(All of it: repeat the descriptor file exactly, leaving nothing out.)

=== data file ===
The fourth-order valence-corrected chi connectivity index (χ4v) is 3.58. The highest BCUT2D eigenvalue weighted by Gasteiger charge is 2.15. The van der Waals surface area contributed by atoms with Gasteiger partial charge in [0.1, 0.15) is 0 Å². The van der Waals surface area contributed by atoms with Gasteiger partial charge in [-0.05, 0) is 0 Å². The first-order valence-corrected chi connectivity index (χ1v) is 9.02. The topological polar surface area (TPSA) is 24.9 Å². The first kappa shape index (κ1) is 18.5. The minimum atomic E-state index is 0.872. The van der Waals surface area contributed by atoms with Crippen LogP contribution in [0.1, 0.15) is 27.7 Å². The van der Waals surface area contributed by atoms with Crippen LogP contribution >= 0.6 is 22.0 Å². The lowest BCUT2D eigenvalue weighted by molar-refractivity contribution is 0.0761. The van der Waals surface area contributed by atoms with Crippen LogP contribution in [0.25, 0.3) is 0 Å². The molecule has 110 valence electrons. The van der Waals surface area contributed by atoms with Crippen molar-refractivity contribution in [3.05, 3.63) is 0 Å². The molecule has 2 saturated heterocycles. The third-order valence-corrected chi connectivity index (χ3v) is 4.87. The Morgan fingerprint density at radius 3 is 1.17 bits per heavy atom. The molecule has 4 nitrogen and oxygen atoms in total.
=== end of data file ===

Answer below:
The fourth-order valence-corrected chi connectivity index (χ4v) is 3.58. The highest BCUT2D eigenvalue weighted by Gasteiger charge is 2.15. The van der Waals surface area contributed by atoms with Gasteiger partial charge in [0.1, 0.15) is 0 Å². The van der Waals surface area contributed by atoms with Gasteiger partial charge in [-0.05, 0) is 0 Å². The first-order valence-corrected chi connectivity index (χ1v) is 9.02. The topological polar surface area (TPSA) is 24.9 Å². The first kappa shape index (κ1) is 18.5. The minimum atomic E-state index is 0.872. The van der Waals surface area contributed by atoms with Crippen LogP contribution in [0.1, 0.15) is 27.7 Å². The van der Waals surface area contributed by atoms with Crippen LogP contribution >= 0.6 is 22.0 Å². The lowest BCUT2D eigenvalue weighted by molar-refractivity contribution is 0.0761. The van der Waals surface area contributed by atoms with Crippen LogP contribution in [0.25, 0.3) is 0 Å². The molecule has 110 valence electrons. The van der Waals surface area contributed by atoms with Crippen molar-refractivity contribution in [3.05, 3.63) is 0 Å². The molecule has 2 saturated heterocycles. The third-order valence-corrected chi connectivity index (χ3v) is 4.87. The Morgan fingerprint density at radius 3 is 1.17 bits per heavy atom. The molecule has 4 nitrogen and oxygen atoms in total.